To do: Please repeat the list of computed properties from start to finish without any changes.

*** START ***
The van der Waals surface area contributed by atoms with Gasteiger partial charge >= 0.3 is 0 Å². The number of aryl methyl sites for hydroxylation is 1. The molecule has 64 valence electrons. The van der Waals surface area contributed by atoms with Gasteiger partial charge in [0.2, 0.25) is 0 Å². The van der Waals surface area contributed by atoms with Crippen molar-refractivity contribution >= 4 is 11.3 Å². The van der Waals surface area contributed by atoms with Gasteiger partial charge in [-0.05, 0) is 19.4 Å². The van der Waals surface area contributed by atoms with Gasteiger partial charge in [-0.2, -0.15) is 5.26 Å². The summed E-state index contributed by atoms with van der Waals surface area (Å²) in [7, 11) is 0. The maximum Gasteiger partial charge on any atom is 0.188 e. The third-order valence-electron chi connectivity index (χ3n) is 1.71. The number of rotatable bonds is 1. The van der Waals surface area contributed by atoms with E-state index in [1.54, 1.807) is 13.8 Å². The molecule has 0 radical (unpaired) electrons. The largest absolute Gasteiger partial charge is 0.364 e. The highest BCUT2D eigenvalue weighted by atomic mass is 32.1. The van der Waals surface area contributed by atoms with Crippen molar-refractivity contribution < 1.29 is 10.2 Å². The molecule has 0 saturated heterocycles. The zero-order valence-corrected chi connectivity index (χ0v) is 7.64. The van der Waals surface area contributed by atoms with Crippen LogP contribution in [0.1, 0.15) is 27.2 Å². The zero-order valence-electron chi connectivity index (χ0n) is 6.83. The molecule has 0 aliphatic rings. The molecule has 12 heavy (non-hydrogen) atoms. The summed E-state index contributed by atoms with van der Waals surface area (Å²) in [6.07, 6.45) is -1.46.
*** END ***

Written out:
The van der Waals surface area contributed by atoms with Gasteiger partial charge >= 0.3 is 0 Å². The number of aryl methyl sites for hydroxylation is 1. The molecule has 64 valence electrons. The van der Waals surface area contributed by atoms with Gasteiger partial charge in [0.2, 0.25) is 0 Å². The van der Waals surface area contributed by atoms with Crippen molar-refractivity contribution >= 4 is 11.3 Å². The van der Waals surface area contributed by atoms with Gasteiger partial charge in [-0.05, 0) is 19.4 Å². The van der Waals surface area contributed by atoms with Gasteiger partial charge in [-0.2, -0.15) is 5.26 Å². The summed E-state index contributed by atoms with van der Waals surface area (Å²) in [7, 11) is 0. The maximum Gasteiger partial charge on any atom is 0.188 e. The third-order valence-electron chi connectivity index (χ3n) is 1.71. The number of rotatable bonds is 1. The van der Waals surface area contributed by atoms with E-state index in [1.54, 1.807) is 13.8 Å². The molecule has 0 radical (unpaired) electrons. The largest absolute Gasteiger partial charge is 0.364 e. The highest BCUT2D eigenvalue weighted by atomic mass is 32.1. The van der Waals surface area contributed by atoms with Crippen molar-refractivity contribution < 1.29 is 10.2 Å². The molecule has 0 saturated heterocycles. The zero-order valence-corrected chi connectivity index (χ0v) is 7.64. The van der Waals surface area contributed by atoms with Crippen LogP contribution in [0.1, 0.15) is 27.2 Å². The zero-order valence-electron chi connectivity index (χ0n) is 6.83. The molecule has 0 aliphatic rings. The molecule has 12 heavy (non-hydrogen) atoms. The summed E-state index contributed by atoms with van der Waals surface area (Å²) in [6.07, 6.45) is -1.46.